On 19 April 2021, the Financial Conduct Authority (“FCA”) published the second of three consultation papers on the implementation of the Investment Firms Prudential Regime (“IFPR”) (CP21/7).

Key highlights detailed from the consultation paper, but not limited to, are:

  • own funds requirements (such as the Fixed overheads Requirement (“FOR”) and the remaining rules and guidance on K-factors);
  • basic liquid assets requirements;
  • risk management and governance – the Internal Capital and Risk Assessment (“ICARA”) and the Supervisory Review and Evaluation Process (“SREP”);
  • remuneration rules and guidance; and
  • regulatory reporting and application to collective portfolio management investment firms (“CPMI”).


The IFPR introduced the new prudential regime for investment firms regulated by the FCA and authorised under the Markets in Financial Instruments Directive (EU/2014/65) (“MiFID”) and it will come into force from 1 January 2022. The new regime is largely derived from the Investment Firms Regulation ((EU) 2019/2033) (“IFR”) and the Investment Firms Directive ((EU) 2019/2033) (“IFD”) and will replace the 11 regimes currently applicable to these firms with a single proportionate regime that reflects a firm’s size and business.

The regime focuses prudential requirements on the potential harm to consumers, clients and the market. It includes the amount of liquid assets and capital levels a firm should hold to enable it to wind down in an orderly way if required. The regime is also expected to provide for better competition between firms and simplify requirements for new market entrants. The FCA’s latest update noted that the “new regime will streamline and simplify the prudential requirements for MiFID investment firms that are prudentially regulated by the FCA in the UK”.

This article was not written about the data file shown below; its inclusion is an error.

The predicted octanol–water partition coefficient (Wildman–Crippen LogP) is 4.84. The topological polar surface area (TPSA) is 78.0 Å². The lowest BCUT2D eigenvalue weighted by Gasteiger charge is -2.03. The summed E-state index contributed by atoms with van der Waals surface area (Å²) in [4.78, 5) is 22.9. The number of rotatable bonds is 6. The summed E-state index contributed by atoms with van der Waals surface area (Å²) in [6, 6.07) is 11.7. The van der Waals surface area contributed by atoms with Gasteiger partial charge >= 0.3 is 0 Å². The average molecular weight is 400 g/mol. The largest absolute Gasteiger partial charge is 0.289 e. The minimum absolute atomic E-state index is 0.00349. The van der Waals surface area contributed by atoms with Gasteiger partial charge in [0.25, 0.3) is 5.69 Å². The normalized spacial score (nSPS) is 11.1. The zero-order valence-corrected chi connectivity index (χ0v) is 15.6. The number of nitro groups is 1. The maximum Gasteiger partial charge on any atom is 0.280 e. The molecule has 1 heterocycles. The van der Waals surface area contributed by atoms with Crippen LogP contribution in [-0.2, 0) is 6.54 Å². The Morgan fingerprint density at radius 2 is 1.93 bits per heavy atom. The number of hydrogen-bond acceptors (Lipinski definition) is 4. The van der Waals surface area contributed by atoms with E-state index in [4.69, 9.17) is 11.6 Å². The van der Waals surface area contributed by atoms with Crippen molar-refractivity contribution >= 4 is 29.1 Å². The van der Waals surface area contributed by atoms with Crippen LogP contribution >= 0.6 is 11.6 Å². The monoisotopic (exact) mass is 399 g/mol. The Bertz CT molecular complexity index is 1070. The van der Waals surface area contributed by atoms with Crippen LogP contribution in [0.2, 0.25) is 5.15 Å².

Under the proposed rules, an FCA investment firm will first need to determine its total expenditure after it has made any distribution of profits and then deduct certain other expenses (to the extent that those items have been included in expenditure).

The first consultation looked at K-factors applicable only to firms with permission to deal on own account. This second consultation looks at the remaining K-factors not addressed in the first consultation, i.e.:

  • Assets safeguarded and administered (K-ASA)
  • Client money held (K-CMH)
  • Assets under management (K-AUM)
  • Client orders handled (K-COH)

Where relevant, these K-factors will also apply to an FCA investment firm group subject to prudential consolidation.

The first consultation questioned whether there should be an option of an adjustment to calculating the coefficients of the daily trading flow K-factor (K-DTF) in periods of extreme market stress. The second consultation sets out proposals as to how this should be done.


All firms will have to maintain a basic liquid asset requirement, based on holding an amount of core liquid assets equivalent to at least one third of the amount of their FOR (plus, if relevant, 1.6% of the total amount of any guarantees provided to clients).